A brief history of rhyme
    Photo by Daniel Schuleman / North by Northwestern

    The “cool” answer to the question, “Is music today as good as music then?” is generally “yes.” No self-respecting hipster would dream of claiming Jack White is any less cool than the Rolling Stones. Even though some may claim we’re at the pinnacle of music history, it would take a miracle for any post-millennial artist to replace Sgt. Pepper atop the lists of the Greatest Albums of All Time.

    This begs the question: Are musical performances at Northwestern today as good as they were decades ago?

    Any list of student-produced shows that includes last year’s Dillo Day performers, The New Pornographers, evokes the same vein of quality and hipness. I wish I could have seen them.

    Many of the smaller acts, DJ sets and student bands in recent Dillo Days had an energy to them I wouldn’t necessarily tell my grandkids about. But I’m sure any NU alum who saw The Grateful Dead perform here in 1973 is still telling people about it.

    Yes, you read that correctly. In the early ‘70s, The Grateful Dead stopped by Northwestern multiple times. Northwestern president Morton Schapiro, a self-proclaimed “Deadhead,” probably just fainted reading that last sentence. It turns out that Stephen Colbert isn’t the greatest celebrity to appear on campus. Notable entertainers have actually been coming to Evanston for a while.

    THE ‘70s

    Quite frankly, the ‘70s were the best time for Northwestern musical performances. During the ‘70s, Amazingrace Productions, a student group created in response to the Kent State shootings, dominated the entertainment scene. As atmany universities across the nation, Northwestern students protested in response, and Amazingrace founders created a coffeehouse in the basement of Scott Hall.

    The coffeehouse’s founders attracted many student musicians, one of whom always conclud- ed his sets with a rendition of “Amazing Grace,” providing inspiration for the coffeehouse’s name.

    As the decade went on, Amazingrace moved from Scott Hall to Shanley Pavilion to a storefront at 845 Chicago Ave., and the fame of the folk and jazz performers progressively increased. Eventually local folk acts like Bill Quateman appeared. Amazingrace gained a national reputation as a prestigious small jazz/folk venue. By the time Amazingrace ended, it boasted performances by musicians like jazz bassist Charles Mingus and singer-songwriter Emmylou Harris. Oh yeah and the Grateful Dead, too.

    Unfortunately, it didn’t last. Amazingrace went under in 1978.

    THE ‘80s

    Although Amazingrace went bankrupt, its underground sensibility survived. The ‘80s saw the separation of the mainstream and the auteur in American culture, as Paula Abdul’s music videos became all the rage and alternative rock took to the shadows. Northwestern’s music scene man- aged to stay on the indie and underground side. The spirit of Amazingrace’s jazz shows survived with performances by Wynton Marsalis and Keith Jarrett. Other bands like Meat Puppets and Trip Shakespeare never broke through themselves but influenced big ‘90s acts like Nirvana and Semisonic. The biggest name to perform at Northwestern during the ‘80s was R.E.M. Even so, they only seem big in retrospect. When they came in 1985, they’d just released Fables of the Reconstruction and were still years away from the breakthrough albums Document and Out of Time that would solidify their fame.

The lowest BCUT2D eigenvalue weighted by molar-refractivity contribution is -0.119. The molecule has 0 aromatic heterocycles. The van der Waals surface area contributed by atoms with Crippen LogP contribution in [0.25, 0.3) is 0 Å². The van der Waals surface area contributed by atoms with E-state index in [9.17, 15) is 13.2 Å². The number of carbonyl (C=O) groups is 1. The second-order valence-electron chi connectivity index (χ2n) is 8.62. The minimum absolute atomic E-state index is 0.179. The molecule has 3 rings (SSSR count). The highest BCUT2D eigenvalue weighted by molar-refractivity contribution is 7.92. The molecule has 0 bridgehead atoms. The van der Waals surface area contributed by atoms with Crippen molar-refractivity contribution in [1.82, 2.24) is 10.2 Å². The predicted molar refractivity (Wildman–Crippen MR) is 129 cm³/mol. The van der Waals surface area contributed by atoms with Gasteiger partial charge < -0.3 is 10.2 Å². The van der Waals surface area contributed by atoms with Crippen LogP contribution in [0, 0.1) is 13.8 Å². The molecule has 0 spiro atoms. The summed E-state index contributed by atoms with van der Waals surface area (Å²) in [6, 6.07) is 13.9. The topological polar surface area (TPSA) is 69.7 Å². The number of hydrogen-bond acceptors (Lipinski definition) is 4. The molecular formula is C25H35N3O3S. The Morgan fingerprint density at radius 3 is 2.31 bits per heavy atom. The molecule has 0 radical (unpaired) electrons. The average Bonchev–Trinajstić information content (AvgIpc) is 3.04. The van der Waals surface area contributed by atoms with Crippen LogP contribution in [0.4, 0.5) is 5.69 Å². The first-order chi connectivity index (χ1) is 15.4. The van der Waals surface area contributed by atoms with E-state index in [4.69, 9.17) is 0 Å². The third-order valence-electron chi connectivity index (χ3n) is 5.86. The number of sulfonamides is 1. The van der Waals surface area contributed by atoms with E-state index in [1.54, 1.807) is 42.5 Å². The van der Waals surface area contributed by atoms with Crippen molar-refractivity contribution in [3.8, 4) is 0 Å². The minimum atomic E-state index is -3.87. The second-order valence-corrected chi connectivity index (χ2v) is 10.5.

Northwestern in the ‘80s retained some un- derground coolness in its musical acts but lacked Amazingrace’s soul. As a result, it was undoubtedly a less fulfilling decade.

    THE ‘90s

    The list of Northwestern concerts in the ‘90s looks exactly like you’d expect it to look: Cake, Violent Femmes, Counting Crows, They Might Be Giants. In other words, bands that were popular then but haven’t exactly aged well. Then again, ‘90s musicians all kind of sounded the same. Can anyone tell the difference between the vocals of Chris Cornell and Eddie Vedder? Back then, grunge fans would tell you there was a world of difference. More than any other era, ‘90s music was a product of its time and place and defined the phrase “You had to be there.”


    The new millennium began with a performance by Outkast, which ended up being the post-Y2K equivalent of R.E.M.’s 1985 performance. Both bands would go on to dominate pop charts and woo music critics. When Outkast performed at Northwestern, those years were still ahead of them. In 2000, Stankonia wasn’t even out yet, Andre 3000 was still going by Dre and their biggest hit at the time was “Rosa Parks.”

    After all, campus groups only have so much power. Most Northwestern performers are either a few years away from their prime or a few years removed from it.

    Outkast’s performance, however, was actually representative of a diverse decade of music. While Kanye West or Radiohead dominated the decade, Outkast struck a great balance between mainstream recognition and critical acclaim. With music splintering into all kinds of niche interests, it’s impossible to say who’s the best or most popular band at any given time.

    You’ll probably never get the chance to see a huge band at its apex, but the potential is always there for another 2000 Outkast performance, where you can catch a glimpse of an epochal group on their way to fame. Northwestern’s music during the last decade has reflected the variety the school’s students have become accustomed to. Take last year’s Dillo Day, with pop rapper B.o.B. performing alongside Canadian indie rock supergroup New Pornographers. At this spring’s A&O Ball, the only similarity between performers Method Man and Major Lazer was that both their names start with “M.” This shows the unpredictability that we can expect going forward.


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